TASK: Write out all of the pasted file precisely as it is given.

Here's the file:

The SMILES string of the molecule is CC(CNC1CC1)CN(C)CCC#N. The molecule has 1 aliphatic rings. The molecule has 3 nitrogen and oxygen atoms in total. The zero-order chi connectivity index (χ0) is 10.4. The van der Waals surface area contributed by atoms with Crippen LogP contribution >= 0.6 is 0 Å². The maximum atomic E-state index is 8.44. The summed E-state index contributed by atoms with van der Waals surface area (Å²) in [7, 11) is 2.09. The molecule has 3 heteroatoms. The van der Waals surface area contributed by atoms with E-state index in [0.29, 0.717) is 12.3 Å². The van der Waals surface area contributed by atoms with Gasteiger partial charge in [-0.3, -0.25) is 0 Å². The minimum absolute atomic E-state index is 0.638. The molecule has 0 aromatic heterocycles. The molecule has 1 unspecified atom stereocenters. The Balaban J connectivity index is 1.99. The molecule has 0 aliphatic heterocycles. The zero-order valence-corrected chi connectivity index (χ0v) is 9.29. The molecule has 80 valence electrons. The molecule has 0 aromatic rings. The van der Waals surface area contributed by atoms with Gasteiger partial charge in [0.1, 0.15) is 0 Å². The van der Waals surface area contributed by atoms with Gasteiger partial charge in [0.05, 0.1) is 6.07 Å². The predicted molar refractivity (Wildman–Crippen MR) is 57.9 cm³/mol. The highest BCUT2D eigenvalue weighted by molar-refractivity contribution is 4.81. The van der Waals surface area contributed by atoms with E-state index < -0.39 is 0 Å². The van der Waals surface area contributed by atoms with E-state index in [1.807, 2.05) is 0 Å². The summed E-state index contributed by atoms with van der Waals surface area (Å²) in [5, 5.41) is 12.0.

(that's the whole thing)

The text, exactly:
The SMILES string of the molecule is CC(CNC1CC1)CN(C)CCC#N. The molecule has 1 aliphatic rings. The molecule has 3 nitrogen and oxygen atoms in total. The zero-order chi connectivity index (χ0) is 10.4. The van der Waals surface area contributed by atoms with Crippen LogP contribution >= 0.6 is 0 Å². The maximum atomic E-state index is 8.44. The summed E-state index contributed by atoms with van der Waals surface area (Å²) in [7, 11) is 2.09. The molecule has 3 heteroatoms. The van der Waals surface area contributed by atoms with E-state index in [0.29, 0.717) is 12.3 Å². The van der Waals surface area contributed by atoms with Gasteiger partial charge in [-0.3, -0.25) is 0 Å². The minimum absolute atomic E-state index is 0.638. The molecule has 0 aromatic heterocycles. The molecule has 1 unspecified atom stereocenters. The Balaban J connectivity index is 1.99. The molecule has 0 aliphatic heterocycles. The zero-order valence-corrected chi connectivity index (χ0v) is 9.29. The molecule has 80 valence electrons. The molecule has 0 aromatic rings. The van der Waals surface area contributed by atoms with Gasteiger partial charge in [0.1, 0.15) is 0 Å². The van der Waals surface area contributed by atoms with Gasteiger partial charge in [0.05, 0.1) is 6.07 Å². The predicted molar refractivity (Wildman–Crippen MR) is 57.9 cm³/mol. The highest BCUT2D eigenvalue weighted by molar-refractivity contribution is 4.81. The van der Waals surface area contributed by atoms with E-state index < -0.39 is 0 Å². The van der Waals surface area contributed by atoms with E-state index in [1.807, 2.05) is 0 Å². The summed E-state index contributed by atoms with van der Waals surface area (Å²) in [5, 5.41) is 12.0.